“It is not only for money that we carve...What we show in our carving is the life we have lived in the past right up to today. We show the truth.” – Paulosie Kasadluak 
“As long as I am able, I like to be a sculptor, this is what I like best. I would also like my son to live where I live. Maybe he too could become a sculptor and ﬁnd happiness as I found.” – John Tiktak 
Joe Talirunili Migration (c. 1965) Stone, bone, gut and sinew 22 × 30.2 × 14.8 cm COURTESY WINNIPEG ART GALLERY
The need for Talirunili and many of his contemporaries to tell their own stories, to show things as they were, as they knew, was an identity maintaining mechanism reaﬃrming past ways and traditions and the continuation of strongly held values. The production of Inuit art, then as now, is an act of cultural aﬃrmation countering an overwhelming acculturative wave that subsumed so much of the past’s rich traditions and way of life. Indeed, from the beginning, a major appeal of Inuit art to collectors is that it addresses a desire for the “exotic”; a Romantic longing for the distant past and faraway places that continues to this day. Because of this, Talirunili’s boats in particular have thus become complex metaphors.
For the most part, Talirunili, though highly creative, was untutored and not concerned with the meaning of art as it is understood in the South. There is an intuitive almost instinctual awareness of the potential of line and form, the use of mass, pattern and negative and positive space in Talirunili’s work. Its immediacy and directness depicts a refreshing honesty and reﬂects a conﬁdence that his creations have real meaning; a belief that what is self-evident is undeniable.
Joe Talirunili Story About Hunters Lost in Icebergs While Hunting Seals (1975) Stonecut 62.2 × 70.1 cm COURTESY WADDINGTON’S
There remains a particular determinant for the strong market demand and high prices paid for these—connoisseurship, an elite concept that rests on the quest for quality, the ﬁnest of art. The artist’s inspired and convincing formal resolution of a timeless and universal image satisﬁes this requirement. This is a privileged pursuit to be sure, but one that fuels the record sales. Many connoisseurs would agree that any “serious” collection of Inuit sculpture must include a “Joe Boat” as do, for example, the McMichael Canadian Art Collection and the stellar Sarick and Klamer collections now at the Art Gallery of Ontario. Owing to the popularity of these boats, they are often on display at these institutions, underpinning their appeal and importance. Someone paid $408,000 for Migration Boat because there are so few available and a knowledgeable collector wanted to own one of the best—a ﬁtting testament to an artist whose work should be considered some of the ﬁnest sculpture, on par with that created from anywhere and from anytime. In the end, the artist’s personality, time and place, materials and technique, narrative sophistication and the unique nature of the artwork accounts for the broad and lasting appreciation of Talirunili’s boats.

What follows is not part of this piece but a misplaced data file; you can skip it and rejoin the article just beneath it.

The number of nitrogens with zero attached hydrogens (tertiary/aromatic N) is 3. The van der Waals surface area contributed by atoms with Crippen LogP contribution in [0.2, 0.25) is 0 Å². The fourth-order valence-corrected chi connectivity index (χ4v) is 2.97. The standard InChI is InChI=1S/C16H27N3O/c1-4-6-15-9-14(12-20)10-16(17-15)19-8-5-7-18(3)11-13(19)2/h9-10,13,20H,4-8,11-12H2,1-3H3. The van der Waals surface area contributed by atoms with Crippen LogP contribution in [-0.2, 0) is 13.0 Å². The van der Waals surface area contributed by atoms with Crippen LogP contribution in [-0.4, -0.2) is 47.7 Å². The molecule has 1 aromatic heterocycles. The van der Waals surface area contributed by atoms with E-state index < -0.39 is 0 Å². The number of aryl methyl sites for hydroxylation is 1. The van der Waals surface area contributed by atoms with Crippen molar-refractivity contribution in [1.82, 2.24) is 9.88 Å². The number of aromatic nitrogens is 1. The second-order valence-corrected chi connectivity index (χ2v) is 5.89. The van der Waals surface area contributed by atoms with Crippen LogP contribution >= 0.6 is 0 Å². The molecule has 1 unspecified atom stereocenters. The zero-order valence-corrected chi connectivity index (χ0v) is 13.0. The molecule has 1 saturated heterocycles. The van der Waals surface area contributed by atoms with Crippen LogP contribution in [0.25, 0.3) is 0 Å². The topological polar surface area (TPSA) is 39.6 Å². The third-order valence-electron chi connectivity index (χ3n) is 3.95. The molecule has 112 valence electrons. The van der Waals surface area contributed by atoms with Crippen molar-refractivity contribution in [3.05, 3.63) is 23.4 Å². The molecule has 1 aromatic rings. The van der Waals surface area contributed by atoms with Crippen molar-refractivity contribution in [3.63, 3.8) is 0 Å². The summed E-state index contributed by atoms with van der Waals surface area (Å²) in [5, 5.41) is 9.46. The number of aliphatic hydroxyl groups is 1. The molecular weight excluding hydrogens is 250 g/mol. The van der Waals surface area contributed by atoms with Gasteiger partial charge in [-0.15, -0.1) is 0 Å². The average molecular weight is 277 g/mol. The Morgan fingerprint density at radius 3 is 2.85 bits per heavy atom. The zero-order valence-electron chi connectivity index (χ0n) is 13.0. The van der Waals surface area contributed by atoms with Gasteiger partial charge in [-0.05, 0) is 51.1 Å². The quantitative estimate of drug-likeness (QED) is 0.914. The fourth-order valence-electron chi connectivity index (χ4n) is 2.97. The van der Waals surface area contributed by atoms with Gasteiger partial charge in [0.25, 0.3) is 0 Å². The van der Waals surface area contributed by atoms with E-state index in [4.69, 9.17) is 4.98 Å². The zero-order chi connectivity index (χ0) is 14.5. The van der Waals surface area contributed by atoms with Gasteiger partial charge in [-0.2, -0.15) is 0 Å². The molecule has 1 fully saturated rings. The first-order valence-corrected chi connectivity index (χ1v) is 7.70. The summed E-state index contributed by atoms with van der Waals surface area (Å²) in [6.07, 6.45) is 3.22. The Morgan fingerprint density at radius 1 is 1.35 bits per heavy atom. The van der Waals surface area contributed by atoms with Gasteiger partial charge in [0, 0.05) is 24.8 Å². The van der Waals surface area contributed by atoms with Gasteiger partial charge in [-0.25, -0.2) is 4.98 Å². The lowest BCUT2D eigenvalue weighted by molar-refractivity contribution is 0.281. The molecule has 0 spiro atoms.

1 This sculpture did not attain its lofty price out of the blue. As early as 2004 a large Joe Boat sold at auction for $140,000. In 2012 a large Joe Boat sold for $290,000 and another sold for $259,600 in 2016. In addition, two large boats were recently sold through a private gallery in the range of $200,000, one of which was acquired by a large corporate collection. These sales records reflect the fact that, of the approximately two dozen larger boats made, most now reside in public and corporate collections and thus are very unlikely to return to the commercial market.
2 Joe Talirunili, Joe Talirunili: a grace beyond the reach of art, ed. Marybelle Mitchell (Montreal: Fédération des coopératives du Nouveau-Québec, 1977), 4.
3 Ibid, 20.
4 An umiaq is a large skin boat (ideally made from the tough hide of the walrus) made for the purpose of hauling a large number of people. These were propelled by paddles or, in some cases, a sail. Although several combined families would employ these crafts to move up the coast or even to islands to reach summer hunting and fishing camps, these ventures were not usually “migrations” as such. The presence of a large number of women on board (often paddling) has resulted in these craft being called a “women’s” boat.
5 Ingo Hessel, “I Am an Inuit Artist,” in Inuit Modern, ed. Gerald McMaster (Toronto: Art Gallery of Ontario, 2011), 113.
6 Paulosie Kasadluak, “Nothing Marvellous,” in Port Harrison/Inoucdjouac (Winnipeg: Winnipeg Art Gallery, 1976), 21.
7 Artist quote from George Swinton, “Touch and the real: contemporary Inuit aesthetics – theory, usage and relevance,” in Art in Society (London: Gerald Duckworth, 1978), 76.
This Feature was originally published in the Summer 2020 issue of the Inuit Art Quarterly.